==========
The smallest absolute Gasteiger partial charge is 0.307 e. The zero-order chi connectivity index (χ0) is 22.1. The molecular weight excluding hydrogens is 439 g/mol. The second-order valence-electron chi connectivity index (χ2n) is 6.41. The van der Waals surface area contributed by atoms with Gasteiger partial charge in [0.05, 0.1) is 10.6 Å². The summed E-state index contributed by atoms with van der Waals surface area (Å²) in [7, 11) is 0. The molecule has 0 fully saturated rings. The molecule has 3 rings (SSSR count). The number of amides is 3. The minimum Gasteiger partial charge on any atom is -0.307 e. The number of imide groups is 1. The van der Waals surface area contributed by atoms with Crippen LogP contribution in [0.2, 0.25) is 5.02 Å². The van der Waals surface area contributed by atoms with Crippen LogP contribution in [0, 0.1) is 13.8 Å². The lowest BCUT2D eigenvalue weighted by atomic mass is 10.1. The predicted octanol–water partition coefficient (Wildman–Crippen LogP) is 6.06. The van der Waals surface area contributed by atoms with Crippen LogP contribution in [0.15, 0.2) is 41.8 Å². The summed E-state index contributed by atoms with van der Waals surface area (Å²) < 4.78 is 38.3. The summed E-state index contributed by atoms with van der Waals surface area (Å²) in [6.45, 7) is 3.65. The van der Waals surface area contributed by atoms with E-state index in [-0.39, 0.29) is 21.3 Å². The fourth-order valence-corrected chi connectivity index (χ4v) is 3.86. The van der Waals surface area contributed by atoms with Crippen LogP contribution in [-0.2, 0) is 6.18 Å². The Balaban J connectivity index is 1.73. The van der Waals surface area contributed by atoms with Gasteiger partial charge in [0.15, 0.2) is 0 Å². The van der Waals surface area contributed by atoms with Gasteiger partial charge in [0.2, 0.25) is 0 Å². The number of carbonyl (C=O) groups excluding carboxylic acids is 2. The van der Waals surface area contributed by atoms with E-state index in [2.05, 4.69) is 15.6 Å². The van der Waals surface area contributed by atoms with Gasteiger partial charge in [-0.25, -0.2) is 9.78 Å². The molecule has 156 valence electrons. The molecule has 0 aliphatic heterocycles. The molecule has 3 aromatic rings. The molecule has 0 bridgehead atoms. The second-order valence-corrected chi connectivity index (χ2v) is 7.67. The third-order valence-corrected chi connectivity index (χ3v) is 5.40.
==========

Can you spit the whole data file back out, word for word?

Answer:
The smallest absolute Gasteiger partial charge is 0.307 e. The zero-order chi connectivity index (χ0) is 22.1. The molecular weight excluding hydrogens is 439 g/mol. The second-order valence-electron chi connectivity index (χ2n) is 6.41. The van der Waals surface area contributed by atoms with Gasteiger partial charge in [0.05, 0.1) is 10.6 Å². The summed E-state index contributed by atoms with van der Waals surface area (Å²) in [7, 11) is 0. The molecule has 0 fully saturated rings. The molecule has 3 rings (SSSR count). The number of amides is 3. The minimum Gasteiger partial charge on any atom is -0.307 e. The number of imide groups is 1. The van der Waals surface area contributed by atoms with Crippen LogP contribution in [0.2, 0.25) is 5.02 Å². The van der Waals surface area contributed by atoms with Crippen LogP contribution in [0, 0.1) is 13.8 Å². The lowest BCUT2D eigenvalue weighted by atomic mass is 10.1. The predicted octanol–water partition coefficient (Wildman–Crippen LogP) is 6.06. The van der Waals surface area contributed by atoms with Crippen LogP contribution in [0.15, 0.2) is 41.8 Å². The summed E-state index contributed by atoms with van der Waals surface area (Å²) < 4.78 is 38.3. The summed E-state index contributed by atoms with van der Waals surface area (Å²) in [6.45, 7) is 3.65. The van der Waals surface area contributed by atoms with E-state index in [-0.39, 0.29) is 21.3 Å². The fourth-order valence-corrected chi connectivity index (χ4v) is 3.86. The van der Waals surface area contributed by atoms with Crippen LogP contribution in [-0.2, 0) is 6.18 Å². The Balaban J connectivity index is 1.73. The van der Waals surface area contributed by atoms with Gasteiger partial charge in [0.15, 0.2) is 0 Å². The van der Waals surface area contributed by atoms with Gasteiger partial charge in [0.2, 0.25) is 0 Å². The number of carbonyl (C=O) groups excluding carboxylic acids is 2. The van der Waals surface area contributed by atoms with E-state index in [2.05, 4.69) is 15.6 Å². The van der Waals surface area contributed by atoms with Gasteiger partial charge in [-0.25, -0.2) is 9.78 Å². The molecule has 156 valence electrons. The molecule has 0 aliphatic heterocycles. The molecule has 3 aromatic rings. The molecule has 0 bridgehead atoms. The second-order valence-corrected chi connectivity index (χ2v) is 7.67. The third-order valence-corrected chi connectivity index (χ3v) is 5.40.